As I’ve mentioned in previous articles directing actors is something you never really come across of film based websites, it’s all about the latest gadgets and gizmos that have just come out and the capabilities of them all.
I’m trying to steer clear of that here at FilmFaculty and offer more articles on directing, acting and simple story telling.
This brings me to directing actors and techniques we can learn off the pros in making our on set experiences and collaboration with actors seem a breeze.
As a filmmaker we all need to respect our actors foremost because they are the ones that everyone will be looking at on screen, they will deliver that performance that will help tell your story and also the actor most of the time will be the one that sells your film. Simple as that.
If we have a look at the directing style of Clint Eastwood we may just be able to pin point why he gets great performances out of the actors he works with in his movies who go onto gaining acclaim for their work.
For one we know Clint Eastwood trusts his actors and makes them feel safe on set, the environment is welcoming where actors are more likely to take risks. Take this another step and if you let your actors convey what they feel about the story and their character, collaborate, you are going to find their performances to be rich and risky instead of safe and standard.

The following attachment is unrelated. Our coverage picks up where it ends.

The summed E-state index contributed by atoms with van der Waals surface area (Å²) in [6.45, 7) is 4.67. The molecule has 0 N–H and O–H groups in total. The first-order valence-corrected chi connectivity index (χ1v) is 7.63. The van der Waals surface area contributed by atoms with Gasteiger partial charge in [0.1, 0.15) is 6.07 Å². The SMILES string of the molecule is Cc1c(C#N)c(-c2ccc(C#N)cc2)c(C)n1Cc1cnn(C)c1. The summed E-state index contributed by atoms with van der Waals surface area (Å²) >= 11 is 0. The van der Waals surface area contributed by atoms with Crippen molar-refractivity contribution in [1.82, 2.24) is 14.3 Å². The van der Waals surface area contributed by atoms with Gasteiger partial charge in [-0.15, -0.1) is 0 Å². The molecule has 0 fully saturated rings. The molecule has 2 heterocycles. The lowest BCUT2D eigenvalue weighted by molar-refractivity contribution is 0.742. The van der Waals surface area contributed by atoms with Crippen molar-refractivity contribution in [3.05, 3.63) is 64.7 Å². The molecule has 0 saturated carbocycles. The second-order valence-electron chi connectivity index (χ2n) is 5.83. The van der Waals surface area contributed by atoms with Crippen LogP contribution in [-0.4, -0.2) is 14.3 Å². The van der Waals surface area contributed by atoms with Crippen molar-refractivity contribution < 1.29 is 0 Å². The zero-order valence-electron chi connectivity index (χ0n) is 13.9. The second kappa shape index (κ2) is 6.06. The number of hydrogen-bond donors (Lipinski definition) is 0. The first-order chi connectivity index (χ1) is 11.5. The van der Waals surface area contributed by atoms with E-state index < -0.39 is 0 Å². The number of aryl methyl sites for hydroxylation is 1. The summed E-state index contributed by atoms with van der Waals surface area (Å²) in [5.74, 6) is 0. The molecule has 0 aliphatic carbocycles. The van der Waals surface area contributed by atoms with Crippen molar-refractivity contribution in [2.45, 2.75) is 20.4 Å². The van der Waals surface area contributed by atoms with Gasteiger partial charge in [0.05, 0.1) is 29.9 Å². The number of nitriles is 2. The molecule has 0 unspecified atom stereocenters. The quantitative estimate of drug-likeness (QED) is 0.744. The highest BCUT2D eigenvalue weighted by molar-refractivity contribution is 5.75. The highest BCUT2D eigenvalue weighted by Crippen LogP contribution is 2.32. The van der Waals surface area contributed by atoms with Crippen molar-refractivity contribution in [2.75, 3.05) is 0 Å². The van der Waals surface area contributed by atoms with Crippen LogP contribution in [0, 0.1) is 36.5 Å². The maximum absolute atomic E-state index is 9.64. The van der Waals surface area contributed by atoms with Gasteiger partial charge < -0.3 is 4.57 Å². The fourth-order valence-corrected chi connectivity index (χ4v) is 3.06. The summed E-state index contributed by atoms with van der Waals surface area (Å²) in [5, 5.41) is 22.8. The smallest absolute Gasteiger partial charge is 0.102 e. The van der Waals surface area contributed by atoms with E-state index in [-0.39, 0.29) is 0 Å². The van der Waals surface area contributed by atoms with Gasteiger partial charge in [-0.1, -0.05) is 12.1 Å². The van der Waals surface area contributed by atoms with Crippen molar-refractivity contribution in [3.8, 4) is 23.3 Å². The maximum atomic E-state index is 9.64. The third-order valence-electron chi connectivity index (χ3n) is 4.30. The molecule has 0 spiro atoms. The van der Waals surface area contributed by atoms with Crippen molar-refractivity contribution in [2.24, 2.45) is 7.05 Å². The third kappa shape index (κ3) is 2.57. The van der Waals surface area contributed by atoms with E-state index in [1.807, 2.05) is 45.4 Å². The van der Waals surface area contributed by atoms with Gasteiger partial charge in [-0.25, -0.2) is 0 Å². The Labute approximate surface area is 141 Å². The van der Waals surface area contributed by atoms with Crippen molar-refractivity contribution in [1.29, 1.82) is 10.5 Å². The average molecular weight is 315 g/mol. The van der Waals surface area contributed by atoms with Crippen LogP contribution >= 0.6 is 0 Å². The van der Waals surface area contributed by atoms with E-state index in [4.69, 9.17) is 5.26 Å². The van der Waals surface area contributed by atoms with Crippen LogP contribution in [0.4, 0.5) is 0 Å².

Apparently Clint Eastwood has a reputation for doing a maximum of three takes per shot. Better still he is know for using the very first take in the final cut. Again it’s the trust thing. An actor would know this and seeing it is Clint with his high profile you would want to nail it first shot no sweat. So there’s a little bit of trust and pressure thrown in the mix here.
Lastly, another great technique that Clint Eastwood uses on set and something I personally do at times is not start a take off with “Action!” and not finish it with “Cut!” Interesting…He does this by easing into a take “When you’re ready..” and letting the take just roll until the actors have take themselves off the script and start eating into a back story and making up stuff. This is a very good technique that would not jolt or disrupt actors who are in the zone and ready to perform. Highly recommend this as movie sets can get rowdy at times and put off actors.
If you would like anymore information on Clint Eastwood’s directing technique please take a look at the following article which I have sourced the above information from:
I think we can all learn from these simple tips and create a great space for all of us to work on set with.
Until next time…